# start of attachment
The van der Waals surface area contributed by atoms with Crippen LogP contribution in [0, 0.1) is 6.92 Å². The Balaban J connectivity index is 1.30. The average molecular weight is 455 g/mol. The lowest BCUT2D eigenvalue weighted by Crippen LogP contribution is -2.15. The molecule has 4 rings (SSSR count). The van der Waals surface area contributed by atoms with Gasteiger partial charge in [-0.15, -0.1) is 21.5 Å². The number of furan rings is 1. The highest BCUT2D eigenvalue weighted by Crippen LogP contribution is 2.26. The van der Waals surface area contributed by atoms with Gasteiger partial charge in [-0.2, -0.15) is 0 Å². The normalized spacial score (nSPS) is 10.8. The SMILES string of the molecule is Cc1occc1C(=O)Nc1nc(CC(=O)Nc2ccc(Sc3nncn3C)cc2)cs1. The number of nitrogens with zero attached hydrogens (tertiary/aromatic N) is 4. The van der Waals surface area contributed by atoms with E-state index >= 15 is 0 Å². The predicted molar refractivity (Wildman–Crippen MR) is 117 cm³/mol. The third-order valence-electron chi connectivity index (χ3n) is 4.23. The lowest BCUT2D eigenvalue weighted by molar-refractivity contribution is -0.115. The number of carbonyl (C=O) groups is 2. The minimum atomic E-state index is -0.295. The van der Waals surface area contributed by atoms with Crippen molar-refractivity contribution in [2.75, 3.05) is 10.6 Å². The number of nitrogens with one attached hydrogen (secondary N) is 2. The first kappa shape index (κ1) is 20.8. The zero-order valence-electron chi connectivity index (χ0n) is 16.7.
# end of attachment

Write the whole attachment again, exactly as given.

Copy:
The van der Waals surface area contributed by atoms with Crippen LogP contribution in [0, 0.1) is 6.92 Å². The Balaban J connectivity index is 1.30. The average molecular weight is 455 g/mol. The lowest BCUT2D eigenvalue weighted by Crippen LogP contribution is -2.15. The molecule has 4 rings (SSSR count). The van der Waals surface area contributed by atoms with Gasteiger partial charge in [-0.15, -0.1) is 21.5 Å². The number of furan rings is 1. The highest BCUT2D eigenvalue weighted by Crippen LogP contribution is 2.26. The van der Waals surface area contributed by atoms with Gasteiger partial charge in [-0.2, -0.15) is 0 Å². The normalized spacial score (nSPS) is 10.8. The SMILES string of the molecule is Cc1occc1C(=O)Nc1nc(CC(=O)Nc2ccc(Sc3nncn3C)cc2)cs1. The number of nitrogens with zero attached hydrogens (tertiary/aromatic N) is 4. The van der Waals surface area contributed by atoms with E-state index >= 15 is 0 Å². The predicted molar refractivity (Wildman–Crippen MR) is 117 cm³/mol. The third-order valence-electron chi connectivity index (χ3n) is 4.23. The lowest BCUT2D eigenvalue weighted by molar-refractivity contribution is -0.115. The number of carbonyl (C=O) groups is 2. The minimum atomic E-state index is -0.295. The van der Waals surface area contributed by atoms with Crippen molar-refractivity contribution in [2.75, 3.05) is 10.6 Å². The number of nitrogens with one attached hydrogen (secondary N) is 2. The first kappa shape index (κ1) is 20.8. The zero-order valence-electron chi connectivity index (χ0n) is 16.7.